Think Progress

Think Progress is a blog edited by Shakir that "provide[s] a forum that advances progressive ideas and policies."[13]

Campus Progress

Campus Progress, launched in February 2005, is the Center for American Progress’s comprehensive effort to help young people make their voices heard on issues and to empower new generations of progressive leaders. Campus Progress is active on over 500 U.S. campuses and in communities across the United States.

Campus Progress has five main components:

  1. a daily web magazine, offering journalism, analysis, opinions, cartoons, video and organizing tools. has attracted millions of readers and has published more than 1000 pieces including interviews with Barack Obama, Helen Thomas, Stephen Colbert, Margaret Cho, Larry David and Seymour Hersh. Print editions of the web magazine are distributed on campuses across the nation. The site also features an active blog with hundreds of contributors.
  2. support for student publications on more than fifty campuses including The Claremont Port Side at Claremont McKenna College, Songhai News: The Black Collegiate Voice at the University of Houston, The Big Green at Michigan State University, The Fine Print at the University of Florida, Vanderbilt Orbis at Vanderbilt University, and The Dartmouth Free Press at Dartmouth College.
  3. an events team that has worked with students and other partners to hold over 500 speaking programs, film screenings, debates and training programs.
  4. national campaigns, as well as action grants that support student issue campaigns on individual campuses. Current Campus Progress campaigns focus on issues including student debt and access to higher education, the Iraq war, global warming and academic freedom. Action grants cover student campaigns on issues from Sudan to living wages, affirmative action to the death penalty.
  5. the National Student Conference. The first annual conference was held on July 13, 2005, in Washington, D.C. and featured President Bill Clinton.
From The Nation: “For the first time ever, campus progressives convened, conversed and organized at their own national conference ― something right-wing groups have done annually since the 1970s.... The conference left students, from Young Democrats to radical activists, energized and teeming with hope. Almost everyone I spoke with left the conference believing that a real, thriving and broad-based progressive student movement was overdue, necessary and most importantly, possible.”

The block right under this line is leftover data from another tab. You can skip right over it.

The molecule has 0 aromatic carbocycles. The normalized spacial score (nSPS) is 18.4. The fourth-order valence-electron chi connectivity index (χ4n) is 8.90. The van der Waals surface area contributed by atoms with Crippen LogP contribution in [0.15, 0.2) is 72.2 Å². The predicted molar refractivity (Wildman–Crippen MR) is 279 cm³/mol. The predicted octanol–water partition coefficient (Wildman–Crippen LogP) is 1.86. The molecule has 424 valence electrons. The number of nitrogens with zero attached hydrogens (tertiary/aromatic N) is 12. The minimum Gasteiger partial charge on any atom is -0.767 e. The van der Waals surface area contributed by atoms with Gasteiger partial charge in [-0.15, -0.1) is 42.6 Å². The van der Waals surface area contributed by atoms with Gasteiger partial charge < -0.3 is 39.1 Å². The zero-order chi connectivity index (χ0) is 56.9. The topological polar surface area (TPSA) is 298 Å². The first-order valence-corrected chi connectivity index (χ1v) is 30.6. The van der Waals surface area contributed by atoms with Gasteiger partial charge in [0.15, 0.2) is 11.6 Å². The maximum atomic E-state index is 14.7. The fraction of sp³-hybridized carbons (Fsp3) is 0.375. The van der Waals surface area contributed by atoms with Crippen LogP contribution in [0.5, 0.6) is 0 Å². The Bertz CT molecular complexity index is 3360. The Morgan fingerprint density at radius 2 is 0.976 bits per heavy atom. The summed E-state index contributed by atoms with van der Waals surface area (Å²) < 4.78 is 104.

The second annual conference, held on July 12, 2006, in Washington, featured Senator Barack Obama, and was attended by over 1000 students from 48 states. The third annual conference was held in Washington on June 26, 2007, and featured Speaker of the House Nancy Pelosi. Other speakers at these and other Campus Progress events have included Cornel West; Rev. James A. Forbes; Majora Carter; John Passacantando; Adrienne Maree Brown; Ralph Nader; music artists Talib Kweli, M1, Fat Joe, Yo-Yo, and Ted Leo; Members of Congress Russ Feingold, John Lewis, Keith Ellison, and Tammy Baldwin; and journalists Helen Thomas, Samantha Power, Seymour Hersh, E.J. Dionne, Katrina vanden Heuvel and Barbara Ehrenreich. The fourth annual conference was held July 8, 2008.

David Halperin, former speechwriter to President Bill Clinton and to 2004 presidential candidate Howard Dean, has served as the Director of Campus Progress since its inception.

Center for American Progress Action Fund

Formerly known simply as the American Progress Action Fund, the Center for American Progress Action Fund is a "sister advocacy organization" and is organizationally and financially separate from the Center for American Progress, although they share many staff and a physical address. Whereas the Center for American Progress is a 501(c)(3) nonprofit, the fund is a 501(c)(4), allowing it to devote more funds to lobbying.[14] In 2003, George Soros promised to financially support the organization by donating up to three million dollars.[15]


Some open government groups, such as the Sunlight Foundation and the Campaign Legal Center, criticize the Center's failure to disclose its contributors, particularly since it is so influential in appointments to the Obama administration.[16][17]

In March 2008, Think Progress posted that John McCain had plagiarized from a 1996 speech by Rear Admiral Timothy Ziemer. However, it was revealed that McCain had used similar lines in a speech during 1995 and Think Progress retracted the error the next day.[18][19][20] In October 2010, Think Progress posted that the U.S. Chamber of Commerce was bypassing campaign finance laws by using foreign money to fund campaign attack ads.[21] called it "a claim with little basis in fact",[22] while The New York Times wrote, "[T]here is little evidence that what the chamber does in collecting overseas dues is improper or even unusual, according to both liberal and conservative election-law lawyers and campaign finance documents".[23]